When I started out as a young building contractor twenty-five
years ago, I found that there were many things I could figure out on
my own. There's a wonderful commonsense accessibility to carpentry
that we first experience as kids playing with wooden blocks: "First
you build the floor, then the walls ..." It was different, however,
when it came to millwork, the collective term builders use to denote
all prefabricated woodwork, especially windows and doors. That's
where things got really complicated, so I needed help.
I was fortunate to have a millwork maven at my local lumberyard.
Jim Schlicting was a gentleman of vast experience in the business of
getting the right window into the hands of a builder or homeowner.
He probably couldn't hammer a nail, but he knew millwork from A to
Z, and he was a good teacher. "The width comes first, kid, then the
height. Door swing is taken from the outside, facing the door. Draw
a little diagram if there's any doubt," he told me. As the years
passed, Jim guided me through the arcane world of in-swing
casements, extended sill horns, and reversible prehung doors.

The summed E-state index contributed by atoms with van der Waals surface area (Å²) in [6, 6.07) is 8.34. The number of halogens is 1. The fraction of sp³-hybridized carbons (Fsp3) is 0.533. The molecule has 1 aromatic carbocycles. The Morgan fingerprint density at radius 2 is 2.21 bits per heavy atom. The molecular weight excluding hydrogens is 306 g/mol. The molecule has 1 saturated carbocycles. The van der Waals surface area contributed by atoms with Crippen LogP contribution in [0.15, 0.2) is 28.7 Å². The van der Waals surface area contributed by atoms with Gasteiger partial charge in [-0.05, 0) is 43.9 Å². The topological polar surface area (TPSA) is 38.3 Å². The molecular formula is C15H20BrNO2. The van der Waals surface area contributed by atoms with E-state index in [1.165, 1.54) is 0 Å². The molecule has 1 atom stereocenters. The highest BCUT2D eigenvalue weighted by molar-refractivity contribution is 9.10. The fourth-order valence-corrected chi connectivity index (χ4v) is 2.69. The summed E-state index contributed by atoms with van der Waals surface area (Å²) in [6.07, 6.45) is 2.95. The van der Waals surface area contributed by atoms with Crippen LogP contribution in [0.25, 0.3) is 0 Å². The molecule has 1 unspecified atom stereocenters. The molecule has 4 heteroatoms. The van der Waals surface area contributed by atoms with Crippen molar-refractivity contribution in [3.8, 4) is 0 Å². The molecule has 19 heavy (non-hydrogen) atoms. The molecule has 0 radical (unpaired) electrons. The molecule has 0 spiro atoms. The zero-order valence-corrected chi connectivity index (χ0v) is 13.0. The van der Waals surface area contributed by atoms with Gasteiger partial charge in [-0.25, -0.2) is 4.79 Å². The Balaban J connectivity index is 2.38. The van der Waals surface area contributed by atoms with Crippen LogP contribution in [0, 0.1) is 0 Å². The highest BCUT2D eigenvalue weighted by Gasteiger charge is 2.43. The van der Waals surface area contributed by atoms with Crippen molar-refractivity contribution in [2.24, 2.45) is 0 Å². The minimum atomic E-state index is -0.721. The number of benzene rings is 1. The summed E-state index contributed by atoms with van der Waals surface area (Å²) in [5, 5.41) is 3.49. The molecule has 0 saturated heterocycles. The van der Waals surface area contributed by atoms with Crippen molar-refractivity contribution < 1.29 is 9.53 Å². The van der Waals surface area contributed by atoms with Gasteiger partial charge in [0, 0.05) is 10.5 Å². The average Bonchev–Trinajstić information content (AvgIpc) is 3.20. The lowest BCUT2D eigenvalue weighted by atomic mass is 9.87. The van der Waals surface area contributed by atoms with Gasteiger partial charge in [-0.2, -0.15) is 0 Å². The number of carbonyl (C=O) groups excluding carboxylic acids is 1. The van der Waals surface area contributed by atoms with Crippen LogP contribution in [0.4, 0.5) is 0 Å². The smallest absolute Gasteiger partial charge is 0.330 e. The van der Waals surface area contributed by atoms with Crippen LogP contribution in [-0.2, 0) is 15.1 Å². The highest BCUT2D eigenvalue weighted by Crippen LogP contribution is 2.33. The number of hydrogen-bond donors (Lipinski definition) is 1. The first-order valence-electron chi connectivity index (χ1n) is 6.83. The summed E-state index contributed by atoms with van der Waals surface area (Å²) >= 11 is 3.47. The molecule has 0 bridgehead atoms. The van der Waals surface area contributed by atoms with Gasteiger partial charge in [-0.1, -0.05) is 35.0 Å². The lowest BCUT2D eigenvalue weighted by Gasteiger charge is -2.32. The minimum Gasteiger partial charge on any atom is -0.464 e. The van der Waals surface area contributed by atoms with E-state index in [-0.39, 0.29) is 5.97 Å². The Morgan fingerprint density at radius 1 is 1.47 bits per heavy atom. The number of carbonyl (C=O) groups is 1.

I had teachers in the field as well. Frank Kelly was a burly
Irishman who could open a six-foot folding rule to its full length
in one graceful flourish. He laughed when he saw me taking
measurements for the leg casings of a door. Tucking his pencil
behind his ear, he deftly mitered one end of the trim, stood it
upside down against the previously installed head casing, and ticked
off a cut mark. "Don't measure unless ya hafta," he instructed.
Frank was a door hanger of the old school; most carpenters today
shoot for a J-in. gap between the door and the jamb, but Frank's
standard was the thickness of a dime.
In this book, I'll share the gist of what I've learned about this
complex, sometimes tedious, but always critical aspect of building
and remodeling. Such a book cannot hope to be comprehensive,
especially considering the explosion of new options and materials in
today's rapidly changing millwork industry. But with such a valuable
commodity at stake, a primer on millwork seems eminently worthwhile.
Pound for pound, doors and windows are the most costly architectural
components in a home, with the possible exception of cabinetry. A
little knowledge will go a long way when you peruse the Andersen
catalog or Home Depot delivers your new patio door. Hopefully, this
book will shed some light on a difficult subject. The rest is up to